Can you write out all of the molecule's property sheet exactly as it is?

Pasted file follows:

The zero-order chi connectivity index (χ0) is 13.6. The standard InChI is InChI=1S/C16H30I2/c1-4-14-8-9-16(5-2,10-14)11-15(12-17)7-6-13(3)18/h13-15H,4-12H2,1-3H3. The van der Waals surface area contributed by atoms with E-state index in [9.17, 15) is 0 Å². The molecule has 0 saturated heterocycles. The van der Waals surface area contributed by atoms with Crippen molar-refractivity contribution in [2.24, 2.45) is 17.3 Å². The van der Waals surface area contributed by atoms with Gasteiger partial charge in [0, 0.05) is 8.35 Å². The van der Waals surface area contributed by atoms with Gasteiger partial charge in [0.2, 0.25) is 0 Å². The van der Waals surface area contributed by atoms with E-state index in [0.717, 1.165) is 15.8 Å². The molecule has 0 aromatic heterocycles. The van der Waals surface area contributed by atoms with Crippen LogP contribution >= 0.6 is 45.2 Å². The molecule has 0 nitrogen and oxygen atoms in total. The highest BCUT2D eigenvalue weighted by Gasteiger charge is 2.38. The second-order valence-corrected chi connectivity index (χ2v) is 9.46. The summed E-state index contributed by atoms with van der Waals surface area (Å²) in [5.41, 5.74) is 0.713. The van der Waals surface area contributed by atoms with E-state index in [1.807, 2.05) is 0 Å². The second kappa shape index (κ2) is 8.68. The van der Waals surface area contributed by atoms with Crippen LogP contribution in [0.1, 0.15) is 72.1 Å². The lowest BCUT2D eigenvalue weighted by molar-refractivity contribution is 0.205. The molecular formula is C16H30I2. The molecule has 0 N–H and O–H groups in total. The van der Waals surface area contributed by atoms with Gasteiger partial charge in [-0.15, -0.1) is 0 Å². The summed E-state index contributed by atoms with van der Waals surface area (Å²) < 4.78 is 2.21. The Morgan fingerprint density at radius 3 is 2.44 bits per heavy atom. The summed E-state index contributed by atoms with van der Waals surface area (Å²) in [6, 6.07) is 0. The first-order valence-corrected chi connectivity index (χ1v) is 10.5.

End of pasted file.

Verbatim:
The zero-order chi connectivity index (χ0) is 13.6. The standard InChI is InChI=1S/C16H30I2/c1-4-14-8-9-16(5-2,10-14)11-15(12-17)7-6-13(3)18/h13-15H,4-12H2,1-3H3. The van der Waals surface area contributed by atoms with E-state index in [9.17, 15) is 0 Å². The molecule has 0 saturated heterocycles. The van der Waals surface area contributed by atoms with Crippen molar-refractivity contribution in [2.24, 2.45) is 17.3 Å². The van der Waals surface area contributed by atoms with Gasteiger partial charge in [0, 0.05) is 8.35 Å². The van der Waals surface area contributed by atoms with Gasteiger partial charge in [0.2, 0.25) is 0 Å². The van der Waals surface area contributed by atoms with E-state index in [0.717, 1.165) is 15.8 Å². The molecule has 0 aromatic heterocycles. The van der Waals surface area contributed by atoms with Crippen LogP contribution >= 0.6 is 45.2 Å². The molecule has 0 nitrogen and oxygen atoms in total. The highest BCUT2D eigenvalue weighted by Gasteiger charge is 2.38. The second-order valence-corrected chi connectivity index (χ2v) is 9.46. The summed E-state index contributed by atoms with van der Waals surface area (Å²) in [5.41, 5.74) is 0.713. The van der Waals surface area contributed by atoms with E-state index in [1.807, 2.05) is 0 Å². The second kappa shape index (κ2) is 8.68. The van der Waals surface area contributed by atoms with Crippen LogP contribution in [0.1, 0.15) is 72.1 Å². The lowest BCUT2D eigenvalue weighted by molar-refractivity contribution is 0.205. The molecular formula is C16H30I2. The molecule has 0 N–H and O–H groups in total. The van der Waals surface area contributed by atoms with Gasteiger partial charge in [-0.15, -0.1) is 0 Å². The summed E-state index contributed by atoms with van der Waals surface area (Å²) < 4.78 is 2.21. The Morgan fingerprint density at radius 3 is 2.44 bits per heavy atom. The summed E-state index contributed by atoms with van der Waals surface area (Å²) in [6, 6.07) is 0. The first-order valence-corrected chi connectivity index (χ1v) is 10.5.